Results and discussion

To enhance the performances of graphene employed as a transparent conductor, a uniquely accessible route is to reduce the sheet resistance by operating a chemical doping. Therefore, it is essential to fingerprint the structure of the graphene layer and to understand the possible chemical modification for achieving high efficiency and stability in the charge transport process. For the nitrogen doped graphene (G:N), since the presence of C-N hetero-bonds into the aromatic platform, the main question is: are there possibilities to functionalize the aryl carbon in such a way as to generate new electron-withdrawing groups, thus improving p-doping? The outcomes arising from the present study confirm positively the hypothesis we set out. Figure 1 is a schematic representation of a crystalline grain, i.e. the graphene flakes, of the nitrogen-graphene (G:N) sheet as prepared and after aerobic photo-oxidation with singlet oxygen generated by Xe-lamp irradiation. In the schemes, in addition to the typical structural defects (carbon vacancy and Stone–Wales defects) and oxygen chemical functionalities (hydroxyl, carbonyl, carboxyl), the highlights are on the nitrogen functionalities. In as prepared G:N the N-functionalities are mainly graphitic (quaternary), pyridinic and pyrrolic; whereas light irradiation treatment in ambient conditions yields a more p+-doped graphene with some pyridinic groups converted to pyridine N-oxy and pyridone groups.

Figure 1
figure 1

Schematic representation of the N-doped graphene as prepared and after light irradiation under ambient conditions. The blue spheres represent nitrogen atoms. The three different C–N bonding configurations inserted into the graphene network are evidenced in the as prepared G:N, as well as the typical carbon vacancy (blue area) and the Stone–Wales ( yellow area) defects. Following light irradiation, two new functionalities are introduced: Pyridine N-oxide and Pyridone. Among the three different tautomeric forms of pyridone it is emphasized the net charge separation in zwitterion pyridone-III as well as in pyridine N-oxide, thus resulting in a more p-doped.

Looking ahead, from the side of the growth and the doping chemistries, both Raman and XPS data confirm (provided evidence) that graphene (G:N) incorporates N atoms during the growth and contains the “new” N-functionalities without introducing significantly C-sp3 defects in the C-sp2 basal-plane. Here, it is important to underline that Pyridinic-N and Pyrrolic-N occur mainly at the boundary of C-vacancy sites or, even more, at the edge of the graphene grains19. Therefore, since the Pyridinic-N is responsible for the activation of reactive sites leading to p+-doping, a higher defects density (C-vacancies and small grains) in G:N introduced during the growth allows for higher p-doping33.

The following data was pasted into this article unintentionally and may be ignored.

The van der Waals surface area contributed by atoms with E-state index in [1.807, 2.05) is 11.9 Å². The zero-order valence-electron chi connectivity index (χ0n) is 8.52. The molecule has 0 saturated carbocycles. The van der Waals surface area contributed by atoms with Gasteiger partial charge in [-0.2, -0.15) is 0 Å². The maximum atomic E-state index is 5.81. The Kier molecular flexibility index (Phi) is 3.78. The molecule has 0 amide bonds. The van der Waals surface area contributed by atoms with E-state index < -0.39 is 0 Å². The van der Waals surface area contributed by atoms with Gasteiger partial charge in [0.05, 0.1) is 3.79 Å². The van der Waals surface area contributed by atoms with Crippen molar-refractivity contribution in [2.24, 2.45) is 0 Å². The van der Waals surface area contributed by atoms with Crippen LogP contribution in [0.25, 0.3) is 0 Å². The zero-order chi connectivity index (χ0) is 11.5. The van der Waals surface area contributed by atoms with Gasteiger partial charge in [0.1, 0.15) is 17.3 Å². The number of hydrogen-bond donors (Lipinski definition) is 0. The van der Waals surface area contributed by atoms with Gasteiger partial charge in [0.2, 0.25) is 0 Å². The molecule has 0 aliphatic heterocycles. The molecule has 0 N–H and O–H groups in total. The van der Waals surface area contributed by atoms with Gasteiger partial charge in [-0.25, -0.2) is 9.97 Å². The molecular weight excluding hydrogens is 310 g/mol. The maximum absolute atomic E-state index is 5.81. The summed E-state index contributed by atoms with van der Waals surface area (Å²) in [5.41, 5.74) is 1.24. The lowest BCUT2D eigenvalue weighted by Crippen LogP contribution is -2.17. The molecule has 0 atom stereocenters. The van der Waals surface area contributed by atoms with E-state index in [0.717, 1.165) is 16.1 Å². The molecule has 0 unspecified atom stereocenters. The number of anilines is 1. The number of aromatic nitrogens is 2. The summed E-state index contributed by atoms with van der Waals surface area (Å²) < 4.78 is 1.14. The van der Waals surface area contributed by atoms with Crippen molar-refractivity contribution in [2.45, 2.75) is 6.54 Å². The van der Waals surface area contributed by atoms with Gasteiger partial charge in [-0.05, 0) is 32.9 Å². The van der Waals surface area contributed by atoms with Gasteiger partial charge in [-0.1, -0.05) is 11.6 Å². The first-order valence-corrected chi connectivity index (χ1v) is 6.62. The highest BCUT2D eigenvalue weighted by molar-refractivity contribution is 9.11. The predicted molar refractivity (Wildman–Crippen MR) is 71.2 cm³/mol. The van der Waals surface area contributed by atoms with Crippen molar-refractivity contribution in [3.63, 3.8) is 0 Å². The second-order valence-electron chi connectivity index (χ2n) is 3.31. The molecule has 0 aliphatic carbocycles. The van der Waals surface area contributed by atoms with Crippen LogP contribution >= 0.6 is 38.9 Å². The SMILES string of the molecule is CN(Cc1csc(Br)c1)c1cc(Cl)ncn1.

Figure 2a shows a photograph of the CVD reactor while performing the nitrogen plasma for the copper foil nitridation. Figure 2b shows an optical emission spectrum of the nitrogen plasma glow. The emission intensity of the first positive system is used for the evaluation of the nitrogen atoms amount in the plasma downstream where the copper foils are positioned34,35.

Figure 2
figure 2

Growth of nitrogen doped graphene (G:N). (a) Image of the discharge plasma glow in nitrogen for copper nitridation and schematic of the graphene:N growth process using the Cu:Nx cluster (nitrogen solid source) in-situ prepared before growth. (b) Optical emission spectroscopy of the active species in the downstream of the N2 plasma. The emission intensity of first positive system (600–900 nm) is a measure of the N-atoms. (c) Raman spectra and optical microscopy of G:N on copper foil. The microscopy image shows the edge of the graphene grain as decorated (the dark line) by the copper oxide after long time exposure of the graphene covered copper foil to wet-air. The Raman spectra are collected from three different positions of the single grain: at the grain boundary (the black line), thus evidencing the copper oxide and within the grain for the wide single layer region (the blue line) and for the small bilayer island at the centre of the grain (the red line).

Optical microscopy and Scanning Raman spectroscopy were used for quality mapping the graphene layer (Fig. 2c). The microscope image shows the surface of the deposited graphene on copper foil after oxidizing by long time exposure to wet-air. The oxidation of the copper foil in correspondence of the graphene grain boundary decorates and draws the polycrystalline morphology of the graphene, whereas the isolated dark dots that spread throughout the graphene surface are local defective graphene spots, eg. carbon vacancies13. The size of graphene grains is around 10 µm. Two typical spectra with G (1582 cm-1) and 2D (2718 cm-1) peaks are observed without apparent D (1350 cm-1) peaks indicating the high quality of the graphene layer. The ratio I(2D)/I(G) = 1.8 and the G and 2D peak bandwidths of, respectively, 14 cm-1 and 27 cm-1 are fingerprint of a single layer graphene (blue line). The Raman spectrum with I(2D)/I(G) 1 (red line), recorded at the grain centre, is representative of bilayer. Most of the area is covered with single layer graphene, whereas, the presence of the small double layer island in centre of each grain confirms the under-layer nucleation mechanism described by Nie et al.36 The distribution density of double layer islands on graphene can be evidenced by enhanced optical contrast of the microscope image of graphene transferred on 300 nm SiO2/Si reported in Figure S1 together with the relative Raman analysis.